Hot off the Press - News
April 3rd, 2004

Gateway Closes All Retail Stores and more.

In a week of sweeping changes wrought by its recent acquisition of PC manufacturer eMachines, Gateway Inc. has announced it is closing all of its troubled retail stores and that its consumer marketing chief, T. Scott Edwards, will leave the company.

The moves close 188 stores, slash 2,500 jobs -- 40% of the company's workforce -- and give Mr. Edwards two to four weeks to wrap up his affairs at Gateway, where he was executive vice president of the consumer. In an interview with Mr. Edwards said he does not have a new job.

Interim marketing duties will be handled by Brad Shaw, senior vice president of marketing, according to the company. "Brad will be assuming the duties provisionally. It still hasn't been decided whether he will retain that role or if we will recruit from the outside," a spokesman said.

Gateway, headquartered in a suburb of San Diego, acquired eMachines Inc. of Irvine, Calif., in early March in a deal reported to be worth $290 million. The CEO of eMachines, Wayne Inouye, was subsequently named the new CEO of




spacerGateway, a position formerly held by Gateway founder Ted Waitt. Seven members of a newly formed 13-member executive team are former eMachines executives.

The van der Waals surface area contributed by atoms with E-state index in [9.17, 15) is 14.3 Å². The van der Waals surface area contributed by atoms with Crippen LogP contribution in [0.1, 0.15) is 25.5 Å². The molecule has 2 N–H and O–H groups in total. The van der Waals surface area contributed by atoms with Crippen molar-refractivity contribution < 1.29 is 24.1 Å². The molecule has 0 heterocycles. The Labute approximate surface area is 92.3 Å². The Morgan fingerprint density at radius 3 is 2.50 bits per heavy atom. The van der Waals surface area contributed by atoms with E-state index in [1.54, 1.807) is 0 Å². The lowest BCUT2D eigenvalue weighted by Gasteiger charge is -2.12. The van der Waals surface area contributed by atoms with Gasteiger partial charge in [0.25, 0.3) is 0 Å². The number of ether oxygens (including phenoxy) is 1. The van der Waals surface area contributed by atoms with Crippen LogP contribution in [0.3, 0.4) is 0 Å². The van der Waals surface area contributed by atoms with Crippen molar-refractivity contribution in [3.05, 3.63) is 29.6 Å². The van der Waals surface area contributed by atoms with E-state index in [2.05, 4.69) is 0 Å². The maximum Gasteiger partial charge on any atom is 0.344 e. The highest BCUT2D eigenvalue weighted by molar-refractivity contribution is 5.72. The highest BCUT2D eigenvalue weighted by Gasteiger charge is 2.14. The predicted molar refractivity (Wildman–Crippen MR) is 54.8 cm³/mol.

Mr. Edwards was one of five top executive management team members listed by Gateway as it entered into the merger; only Mr. Waitt and Chief Financial Officer Rod Sherwood will remain, according to the company. Gateway will also move its headquarters from San Diego to be closer to eMachine's home in Orange County.

Gateway sold 2 million PCs last year and lags behind dominant leaders Hewlett-Packard and Dell, which each sold around 10 million machines. Since November 2002, Gateway has tried to move beyond PC sales, broadening its product line to include almost two dozen consumer electronic categories such as TVs, digital cameras and DVD player/recorders.

The newly merged Gateway presents a unique marketing challenge. Gateway built its reputation as the friendly, folksy PC maker selling direct to consumers, while eMachines built its business by selling ultra-low-cost PCs through major retailers.

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